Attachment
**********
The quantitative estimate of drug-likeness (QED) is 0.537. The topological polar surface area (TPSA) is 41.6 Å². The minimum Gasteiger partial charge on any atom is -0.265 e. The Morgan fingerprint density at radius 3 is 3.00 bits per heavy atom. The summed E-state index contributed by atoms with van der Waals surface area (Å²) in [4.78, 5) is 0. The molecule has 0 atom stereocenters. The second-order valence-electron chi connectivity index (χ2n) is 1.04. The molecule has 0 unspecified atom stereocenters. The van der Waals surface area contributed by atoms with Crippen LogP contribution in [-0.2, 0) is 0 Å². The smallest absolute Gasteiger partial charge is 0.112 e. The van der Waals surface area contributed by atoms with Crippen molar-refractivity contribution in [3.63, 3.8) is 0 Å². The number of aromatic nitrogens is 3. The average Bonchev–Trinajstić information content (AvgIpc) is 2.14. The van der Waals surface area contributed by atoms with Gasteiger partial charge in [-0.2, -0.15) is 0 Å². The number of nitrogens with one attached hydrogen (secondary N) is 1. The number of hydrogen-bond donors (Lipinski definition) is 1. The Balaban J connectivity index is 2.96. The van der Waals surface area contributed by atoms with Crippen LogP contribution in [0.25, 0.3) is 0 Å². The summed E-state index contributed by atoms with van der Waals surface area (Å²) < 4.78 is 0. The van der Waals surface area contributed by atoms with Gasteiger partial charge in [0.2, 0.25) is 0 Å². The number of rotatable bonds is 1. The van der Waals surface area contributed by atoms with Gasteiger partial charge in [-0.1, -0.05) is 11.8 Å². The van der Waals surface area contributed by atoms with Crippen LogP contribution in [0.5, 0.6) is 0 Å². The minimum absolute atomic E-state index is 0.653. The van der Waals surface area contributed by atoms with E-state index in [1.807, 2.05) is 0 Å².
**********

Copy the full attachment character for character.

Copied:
The quantitative estimate of drug-likeness (QED) is 0.537. The topological polar surface area (TPSA) is 41.6 Å². The minimum Gasteiger partial charge on any atom is -0.265 e. The Morgan fingerprint density at radius 3 is 3.00 bits per heavy atom. The summed E-state index contributed by atoms with van der Waals surface area (Å²) in [4.78, 5) is 0. The molecule has 0 atom stereocenters. The second-order valence-electron chi connectivity index (χ2n) is 1.04. The molecule has 0 unspecified atom stereocenters. The van der Waals surface area contributed by atoms with Crippen LogP contribution in [-0.2, 0) is 0 Å². The smallest absolute Gasteiger partial charge is 0.112 e. The van der Waals surface area contributed by atoms with Crippen molar-refractivity contribution in [3.63, 3.8) is 0 Å². The number of aromatic nitrogens is 3. The average Bonchev–Trinajstić information content (AvgIpc) is 2.14. The van der Waals surface area contributed by atoms with Gasteiger partial charge in [-0.2, -0.15) is 0 Å². The number of nitrogens with one attached hydrogen (secondary N) is 1. The number of hydrogen-bond donors (Lipinski definition) is 1. The Balaban J connectivity index is 2.96. The van der Waals surface area contributed by atoms with Crippen LogP contribution in [0.25, 0.3) is 0 Å². The summed E-state index contributed by atoms with van der Waals surface area (Å²) < 4.78 is 0. The van der Waals surface area contributed by atoms with Gasteiger partial charge in [0.2, 0.25) is 0 Å². The number of rotatable bonds is 1. The van der Waals surface area contributed by atoms with Gasteiger partial charge in [-0.1, -0.05) is 11.8 Å². The van der Waals surface area contributed by atoms with Crippen LogP contribution in [0.5, 0.6) is 0 Å². The minimum absolute atomic E-state index is 0.653. The van der Waals surface area contributed by atoms with E-state index in [1.807, 2.05) is 0 Å².